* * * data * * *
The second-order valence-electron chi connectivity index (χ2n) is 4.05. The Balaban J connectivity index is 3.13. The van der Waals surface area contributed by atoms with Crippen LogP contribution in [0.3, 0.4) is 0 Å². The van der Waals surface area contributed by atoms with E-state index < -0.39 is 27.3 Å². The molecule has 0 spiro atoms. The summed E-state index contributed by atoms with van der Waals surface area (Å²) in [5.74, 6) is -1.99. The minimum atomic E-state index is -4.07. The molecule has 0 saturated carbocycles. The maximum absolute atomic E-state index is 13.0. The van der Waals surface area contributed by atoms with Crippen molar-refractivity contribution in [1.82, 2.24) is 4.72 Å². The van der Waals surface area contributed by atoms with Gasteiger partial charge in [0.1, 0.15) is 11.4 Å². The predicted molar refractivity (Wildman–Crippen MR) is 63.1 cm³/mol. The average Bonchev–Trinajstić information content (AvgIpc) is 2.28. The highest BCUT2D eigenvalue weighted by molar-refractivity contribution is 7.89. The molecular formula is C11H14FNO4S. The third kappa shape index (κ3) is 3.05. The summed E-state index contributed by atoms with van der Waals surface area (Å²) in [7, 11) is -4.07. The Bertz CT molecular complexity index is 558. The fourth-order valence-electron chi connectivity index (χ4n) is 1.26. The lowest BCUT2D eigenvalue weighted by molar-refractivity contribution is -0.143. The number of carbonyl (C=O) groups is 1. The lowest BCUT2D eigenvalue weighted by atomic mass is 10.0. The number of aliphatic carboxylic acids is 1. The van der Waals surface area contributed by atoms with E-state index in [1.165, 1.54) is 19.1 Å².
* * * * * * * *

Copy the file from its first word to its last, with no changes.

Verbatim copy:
The second-order valence-electron chi connectivity index (χ2n) is 4.05. The Balaban J connectivity index is 3.13. The van der Waals surface area contributed by atoms with Crippen LogP contribution in [0.3, 0.4) is 0 Å². The van der Waals surface area contributed by atoms with E-state index < -0.39 is 27.3 Å². The molecule has 0 spiro atoms. The summed E-state index contributed by atoms with van der Waals surface area (Å²) in [5.74, 6) is -1.99. The minimum atomic E-state index is -4.07. The molecule has 0 saturated carbocycles. The maximum absolute atomic E-state index is 13.0. The van der Waals surface area contributed by atoms with Crippen molar-refractivity contribution in [1.82, 2.24) is 4.72 Å². The van der Waals surface area contributed by atoms with Gasteiger partial charge in [0.1, 0.15) is 11.4 Å². The predicted molar refractivity (Wildman–Crippen MR) is 63.1 cm³/mol. The average Bonchev–Trinajstić information content (AvgIpc) is 2.28. The highest BCUT2D eigenvalue weighted by molar-refractivity contribution is 7.89. The molecular formula is C11H14FNO4S. The third kappa shape index (κ3) is 3.05. The summed E-state index contributed by atoms with van der Waals surface area (Å²) in [7, 11) is -4.07. The Bertz CT molecular complexity index is 558. The fourth-order valence-electron chi connectivity index (χ4n) is 1.26. The lowest BCUT2D eigenvalue weighted by molar-refractivity contribution is -0.143. The number of carbonyl (C=O) groups is 1. The lowest BCUT2D eigenvalue weighted by atomic mass is 10.0. The number of aliphatic carboxylic acids is 1. The van der Waals surface area contributed by atoms with E-state index in [1.165, 1.54) is 19.1 Å².